9781844677443-im-with-the-bears-max_221

I'm With the Bears: Short Stories from a Damaged Planet

“This collection is a jolt out of our armchairs, a call to arms ... written with verve and style”—Chicago Tribune

The size and severity of the global climate crisis is such that even the most committed environmentalists can drift into a state of denial. The award-winning writers collected here have made it their task to shake off this nagging disbelief, bringing the incomprehensible within our grasp and shaping an emotional response to mankind's unwitting creation of a tough new planet. From T. C. Boyle's account of early eco-activists, to Nathaniel Rich's comic fantasy about a marine biologist haunted by his youth, and David Mitchell's vision of a near future where oil sells for $800 a barrel—these ten provocative, occasionally chilling, sometimes satirical stories bring a human reality to disasters of inhuman proportions.

Royalties from the sale of I'm with the Bears will go to 350.org, an international grassroots movement working to reduce the amount of CO2 in the atmosphere.

With contributions by Margaret Atwood, Paolo Bacigalupi, T.C. Boyle, Toby Litt, Lydia Millet, David Mitchell, Nathaniel Rich, Kim Stanley Robinson, Helen Simpson, and Wu Ming 1

Reviews

  • “These are the jolts we dearly need; this is a serious business we’re involved in.”
  • “10 authors at the top of their game, tackling the most pressing issue of our generation.”
  • “The stories dazzle the reader with their imaginative range and depth.”
  • “The line-up of mostly British and North American talent is impressive – TC Boyle, Toby Litt, David Mitchell – and while they sometimes bash you around the head with a blunt instrument (Nathaniel Rich), the best are fierce and fearless, including Helen Simpson’s acerbic, apocalyptic Diary Of An Interesting Year”
  • “All the writing in this volume is excellent”
  • “The high point for me was Paolo Bacigalupi’s The Tamarisk Hunter ... More than any other story in the collection, it makes climate change feel real.”
  • “A wonderful idea.”
  • “About what might happen if our worst nightmares come true.”
  • “Compelling...these stories inspire both fear and hope. The other reason this little volume is so terrific is that the stories are written with verve and style.”
  • “These ten stories avoid the sort of didactic, righteous preaching that elsewhere grates. … any reader with an interest in environmental issues will appreciate these different angles on the most pressing of our many current crises.”
  • “It's not what you think—some sort of enviro agitprop. These are literary artists responding to our situation head-on, as artists, and with striking results.”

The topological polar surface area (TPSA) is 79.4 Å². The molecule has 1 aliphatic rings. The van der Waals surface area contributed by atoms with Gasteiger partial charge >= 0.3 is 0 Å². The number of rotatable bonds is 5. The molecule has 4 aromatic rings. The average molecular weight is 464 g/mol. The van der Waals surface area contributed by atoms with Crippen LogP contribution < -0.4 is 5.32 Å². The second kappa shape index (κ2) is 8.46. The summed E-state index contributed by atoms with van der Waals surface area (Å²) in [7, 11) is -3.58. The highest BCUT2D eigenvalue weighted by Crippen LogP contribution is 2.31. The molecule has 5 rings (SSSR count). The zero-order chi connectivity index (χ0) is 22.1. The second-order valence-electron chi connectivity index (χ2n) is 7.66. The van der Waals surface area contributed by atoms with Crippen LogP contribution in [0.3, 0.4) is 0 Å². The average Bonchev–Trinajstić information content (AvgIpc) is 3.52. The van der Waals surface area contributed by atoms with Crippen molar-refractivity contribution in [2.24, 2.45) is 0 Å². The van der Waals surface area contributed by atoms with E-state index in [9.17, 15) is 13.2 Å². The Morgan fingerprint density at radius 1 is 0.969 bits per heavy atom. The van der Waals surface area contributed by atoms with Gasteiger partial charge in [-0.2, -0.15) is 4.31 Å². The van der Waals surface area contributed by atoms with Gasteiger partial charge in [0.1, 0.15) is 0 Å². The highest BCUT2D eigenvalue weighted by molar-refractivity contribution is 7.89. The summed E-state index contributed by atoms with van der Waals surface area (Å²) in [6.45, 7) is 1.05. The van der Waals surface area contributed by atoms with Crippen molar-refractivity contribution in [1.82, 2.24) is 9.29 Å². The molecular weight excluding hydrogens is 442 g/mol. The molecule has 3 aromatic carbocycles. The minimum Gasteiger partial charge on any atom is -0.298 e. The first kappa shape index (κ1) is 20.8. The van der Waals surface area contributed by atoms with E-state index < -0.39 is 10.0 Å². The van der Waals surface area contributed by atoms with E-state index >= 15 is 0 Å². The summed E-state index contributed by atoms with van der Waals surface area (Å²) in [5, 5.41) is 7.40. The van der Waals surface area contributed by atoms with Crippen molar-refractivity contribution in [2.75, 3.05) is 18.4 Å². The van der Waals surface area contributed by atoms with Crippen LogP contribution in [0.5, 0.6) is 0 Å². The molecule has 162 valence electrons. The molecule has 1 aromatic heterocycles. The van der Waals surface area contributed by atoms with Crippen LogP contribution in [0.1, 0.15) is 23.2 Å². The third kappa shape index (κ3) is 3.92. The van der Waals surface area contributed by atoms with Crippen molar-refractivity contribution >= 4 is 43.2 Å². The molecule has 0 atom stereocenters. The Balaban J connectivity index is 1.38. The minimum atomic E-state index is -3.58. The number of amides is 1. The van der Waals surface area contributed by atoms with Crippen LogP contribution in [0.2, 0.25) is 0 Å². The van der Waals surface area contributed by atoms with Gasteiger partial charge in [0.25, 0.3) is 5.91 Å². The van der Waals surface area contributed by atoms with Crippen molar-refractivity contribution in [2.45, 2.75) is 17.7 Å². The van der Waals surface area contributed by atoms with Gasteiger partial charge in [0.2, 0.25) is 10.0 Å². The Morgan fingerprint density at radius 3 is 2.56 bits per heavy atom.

Blog

  • Verso Beach Reads



    Not sure which radical books to bring with you to the beach this summer? We've come up with an eclectic mix of surrealist fiction, anti-heroic memoir, dazzling investigative reporting, and, as always, revolutionary reads for your time in the sun. Like John Grisham, but not actually bad for your soul, they'll keep you engrossed, entertained, and enlightened til the fall.

    Plus, all books on this list will be 50% off on our website for this week (June 23-30), with free shipping, as usual, and free ebook where available (but no e-readers in the pool plz).

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  • Bill McKibben's terrifying climate math

    In Rolling Stone, Bill McKibben, who introduced our I'm With the Bears: Short Stories from a Damaged Planet, explicates three terrifying climate numbers in light of the hottest June in American history. 

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  • Dire Tales of Climate Change

    The Boston Globe featured Wen Stephenson's thoughtful review of I'm with the Bears on March 18, 2012

    It's not what you think--some sort of enviro agitprop. These are literary artists responding to our situation head-on, as artists, and with striking results.

    But it's not any clever sci-fi futurism that stays with you, or any mere didacticism. It's the acute psychological portraits, the way they cut through abstractions like "climate crisis" to bring it home, make it real. 

    I want to say these stories get at something desperately needed--a psychological realism, an emotional depth, almost completely missing from the climate "debate." I don't mean just a palpable fear (much less some naive hope). I mean something more like the will to survive, or the capacity to love, maybe even to pray. Something we understand as human.